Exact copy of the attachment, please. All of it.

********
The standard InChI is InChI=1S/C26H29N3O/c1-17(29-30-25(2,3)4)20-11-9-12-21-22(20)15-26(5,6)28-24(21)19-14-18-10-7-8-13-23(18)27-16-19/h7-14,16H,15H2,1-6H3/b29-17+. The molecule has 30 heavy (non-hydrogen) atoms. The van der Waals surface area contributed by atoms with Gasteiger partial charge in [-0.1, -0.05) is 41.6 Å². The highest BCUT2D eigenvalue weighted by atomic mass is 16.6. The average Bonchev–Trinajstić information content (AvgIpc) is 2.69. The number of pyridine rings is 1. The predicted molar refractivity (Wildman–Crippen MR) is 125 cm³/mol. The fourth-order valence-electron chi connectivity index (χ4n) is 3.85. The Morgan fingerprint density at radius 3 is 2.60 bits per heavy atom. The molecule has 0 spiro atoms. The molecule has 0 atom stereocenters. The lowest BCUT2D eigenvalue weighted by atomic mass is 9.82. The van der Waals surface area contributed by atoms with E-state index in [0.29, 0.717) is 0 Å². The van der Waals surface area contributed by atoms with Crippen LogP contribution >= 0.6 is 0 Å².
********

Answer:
The standard InChI is InChI=1S/C26H29N3O/c1-17(29-30-25(2,3)4)20-11-9-12-21-22(20)15-26(5,6)28-24(21)19-14-18-10-7-8-13-23(18)27-16-19/h7-14,16H,15H2,1-6H3/b29-17+. The molecule has 30 heavy (non-hydrogen) atoms. The van der Waals surface area contributed by atoms with Gasteiger partial charge in [-0.1, -0.05) is 41.6 Å². The highest BCUT2D eigenvalue weighted by atomic mass is 16.6. The average Bonchev–Trinajstić information content (AvgIpc) is 2.69. The number of pyridine rings is 1. The predicted molar refractivity (Wildman–Crippen MR) is 125 cm³/mol. The fourth-order valence-electron chi connectivity index (χ4n) is 3.85. The Morgan fingerprint density at radius 3 is 2.60 bits per heavy atom. The molecule has 0 spiro atoms. The molecule has 0 atom stereocenters. The lowest BCUT2D eigenvalue weighted by atomic mass is 9.82. The van der Waals surface area contributed by atoms with E-state index in [0.29, 0.717) is 0 Å². The van der Waals surface area contributed by atoms with Crippen LogP contribution >= 0.6 is 0 Å².